Posts Tagged "cliches"

Listen My Children and You Shall Hear–But Not Necessarily What You Expected

Silent and listen are spelled with the same letters“Silent” and “listen” are spelled with the same letters. ~Author Unknown

Dear Kid,

Often when someone says something, our instinct is to jump in with a response, comment, opinion, or something that shows a) we’ve been listening and b) we know a lot of words.

The problem with that is that we’re busy formulating a response, clever bon mot, retort, or smart-ass comment rather than actually listening to the person.

And the problem with that is that without listening a) we don’t really know what they are going to say and b) they might not know entirely either.


‘Tis true, oh young one.

Sometimes as people are talking, they are working out what they are thinking. By interrupting, we deprive them of that processing time. And it’s important time they need to really work though (perhaps more slowly than you might like) whatever they’re thinking about.

Back to point A. The second A that is.

As mighty as your brain is (and it is) and as perceptive as you are (and you are) sometime (even if it is very occasionally) people say unexpected things. And if you already have your response ready, you may miss their point entirely.

As is often said (and if you haven’t heard this, allow me to be the first to add to your repertoire of clichés) we have two ears and one mouth which means we should spend twice as much time listening as talking. This is especially true when the subject is shoes and the other conversational participants are female.

Love, Mom


Read More

Eating the Proof of the Pudding by the Skin of Your Teeth

Snoopy sleeping after prom

Wake up! This might even be interesting!

Dear Kid,

Sometimes it’s worth knowing things you never thought you’d need to know.

By the skin of your teeth means a very narrow escape.

The phrase first appears in English in the Geneva Bible, 1560, in Job 19:20, which provides a literal translation of the original Hebrew:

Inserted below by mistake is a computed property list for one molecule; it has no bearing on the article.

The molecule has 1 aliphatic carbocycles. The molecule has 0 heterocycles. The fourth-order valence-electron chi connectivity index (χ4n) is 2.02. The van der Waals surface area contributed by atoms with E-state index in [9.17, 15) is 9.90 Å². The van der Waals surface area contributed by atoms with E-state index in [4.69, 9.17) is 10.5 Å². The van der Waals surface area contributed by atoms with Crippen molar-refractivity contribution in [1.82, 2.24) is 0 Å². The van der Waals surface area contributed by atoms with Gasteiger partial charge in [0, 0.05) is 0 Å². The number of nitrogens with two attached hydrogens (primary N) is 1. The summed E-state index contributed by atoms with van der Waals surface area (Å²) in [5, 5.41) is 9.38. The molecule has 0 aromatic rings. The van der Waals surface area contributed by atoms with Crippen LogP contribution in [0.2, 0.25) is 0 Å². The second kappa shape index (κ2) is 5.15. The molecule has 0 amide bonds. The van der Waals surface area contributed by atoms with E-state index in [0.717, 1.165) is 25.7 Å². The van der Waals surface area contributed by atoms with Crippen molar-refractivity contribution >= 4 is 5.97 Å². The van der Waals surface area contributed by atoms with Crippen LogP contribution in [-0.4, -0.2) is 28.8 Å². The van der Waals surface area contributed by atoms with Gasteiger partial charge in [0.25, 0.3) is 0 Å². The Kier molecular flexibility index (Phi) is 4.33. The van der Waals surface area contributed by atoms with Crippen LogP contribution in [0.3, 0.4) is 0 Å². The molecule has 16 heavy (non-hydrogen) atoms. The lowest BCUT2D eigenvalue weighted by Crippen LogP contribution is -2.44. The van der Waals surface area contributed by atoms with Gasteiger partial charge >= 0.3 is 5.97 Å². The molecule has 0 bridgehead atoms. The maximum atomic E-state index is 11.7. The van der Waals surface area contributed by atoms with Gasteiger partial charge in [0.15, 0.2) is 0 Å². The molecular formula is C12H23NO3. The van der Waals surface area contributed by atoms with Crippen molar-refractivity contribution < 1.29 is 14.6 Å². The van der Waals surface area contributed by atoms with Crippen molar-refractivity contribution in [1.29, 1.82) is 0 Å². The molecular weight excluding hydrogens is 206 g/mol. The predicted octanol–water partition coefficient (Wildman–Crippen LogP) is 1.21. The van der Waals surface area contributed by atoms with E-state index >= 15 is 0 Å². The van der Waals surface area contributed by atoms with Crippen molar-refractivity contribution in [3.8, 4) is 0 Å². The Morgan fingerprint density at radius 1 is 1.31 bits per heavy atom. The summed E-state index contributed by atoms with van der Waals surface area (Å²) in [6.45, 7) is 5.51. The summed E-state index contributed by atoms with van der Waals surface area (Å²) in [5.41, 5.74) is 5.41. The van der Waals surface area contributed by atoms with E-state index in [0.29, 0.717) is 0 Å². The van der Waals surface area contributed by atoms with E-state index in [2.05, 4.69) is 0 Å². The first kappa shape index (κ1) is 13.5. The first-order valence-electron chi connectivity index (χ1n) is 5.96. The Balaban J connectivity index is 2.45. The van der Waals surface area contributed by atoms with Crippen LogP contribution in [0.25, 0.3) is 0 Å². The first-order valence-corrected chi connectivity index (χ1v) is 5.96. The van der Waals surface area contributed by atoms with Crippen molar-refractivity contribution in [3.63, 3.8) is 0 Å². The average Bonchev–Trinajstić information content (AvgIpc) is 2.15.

“I haue escaped with the skinne of my tethe.” Which clearly proves that not everything in Bible should be taken literally including spelling.

Teeth don’t have skin. They don’t have hair either, yet we still brush them. The English language is a funny thing. The writer may have been referring to the teeth’s surface or simply to the idea of minute measure. We will never know for sure, because dead men don’t tell tales.

Under no circumstances will you misuse this phrase and say “the skin on my teeth.” Yup. Heard that the other day.

Teeth don’t have skin but noses do.

It’s no skin off my nose.

This is a phrase that originated in the boxing community, a place well known for frequently removing skin from noses (and occasionally removing noses from faces). It basically means “That’s not my concern” or in today’s vernacular “Not my problem, dude.”

The proof of the pudding is in the eating.

Seriously. That is the correct phrase going all the way back to the 1600s. And pretty much the only way the phrase makes sense. But no one actually says the whole thing so saying it sounds a little silly. First of all, the “pudding” being referred to has nothing to do with the yummy dessert stuff. It was actually a mix of meats (like the inside of a sausage), and if it wasn’t cooked correctly was a fabulous way to make a lot of people sick. Or dead. So proving (or proofing) the pudding was ok meant to taste it (to be sure your guests would be alive for the dessert course).

These days, people often say, “the proof is in the pudding” which doesn’t make a lot of sense once you understand the whole phrase. It turns out that the correct shortened form of the phrase is “the proof of the pudding.” But that sounds silly (imho). My suggestion is to avoid the cliché altogether and come up with something more original.

Have a great day, kiddo.

Love, Mom


Read More


Can't remember to check for new posts? No prob. I'll send it to you.

Online Marketing

Blogging Fusion Blog Directory

Blogarama - The Blog Directory

Blog Directory
%d bloggers like this: